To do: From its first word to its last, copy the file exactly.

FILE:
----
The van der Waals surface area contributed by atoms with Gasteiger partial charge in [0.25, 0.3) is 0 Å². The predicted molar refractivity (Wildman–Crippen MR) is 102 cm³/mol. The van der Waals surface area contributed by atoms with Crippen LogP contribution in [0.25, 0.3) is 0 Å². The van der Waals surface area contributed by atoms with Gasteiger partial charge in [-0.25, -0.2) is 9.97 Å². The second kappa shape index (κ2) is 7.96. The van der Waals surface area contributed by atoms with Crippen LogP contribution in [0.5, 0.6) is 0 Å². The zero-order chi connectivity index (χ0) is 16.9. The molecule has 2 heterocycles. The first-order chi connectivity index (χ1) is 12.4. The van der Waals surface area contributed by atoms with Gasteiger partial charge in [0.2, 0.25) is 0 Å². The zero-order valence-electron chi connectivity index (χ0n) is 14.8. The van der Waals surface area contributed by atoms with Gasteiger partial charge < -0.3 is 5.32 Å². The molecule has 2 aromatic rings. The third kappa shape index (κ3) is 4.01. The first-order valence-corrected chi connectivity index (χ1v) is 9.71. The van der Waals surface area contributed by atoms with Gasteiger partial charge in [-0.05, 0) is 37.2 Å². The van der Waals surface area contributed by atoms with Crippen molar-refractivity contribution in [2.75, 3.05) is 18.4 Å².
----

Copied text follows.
The van der Waals surface area contributed by atoms with Gasteiger partial charge in [0.25, 0.3) is 0 Å². The predicted molar refractivity (Wildman–Crippen MR) is 102 cm³/mol. The van der Waals surface area contributed by atoms with Crippen LogP contribution in [0.25, 0.3) is 0 Å². The van der Waals surface area contributed by atoms with Gasteiger partial charge in [-0.25, -0.2) is 9.97 Å². The second kappa shape index (κ2) is 7.96. The van der Waals surface area contributed by atoms with Crippen LogP contribution in [0.5, 0.6) is 0 Å². The zero-order chi connectivity index (χ0) is 16.9. The molecule has 2 heterocycles. The first-order chi connectivity index (χ1) is 12.4. The van der Waals surface area contributed by atoms with Gasteiger partial charge in [0.2, 0.25) is 0 Å². The zero-order valence-electron chi connectivity index (χ0n) is 14.8. The van der Waals surface area contributed by atoms with Gasteiger partial charge < -0.3 is 5.32 Å². The molecule has 2 aromatic rings. The third kappa shape index (κ3) is 4.01. The first-order valence-corrected chi connectivity index (χ1v) is 9.71. The van der Waals surface area contributed by atoms with Gasteiger partial charge in [-0.05, 0) is 37.2 Å². The van der Waals surface area contributed by atoms with Crippen molar-refractivity contribution in [2.75, 3.05) is 18.4 Å².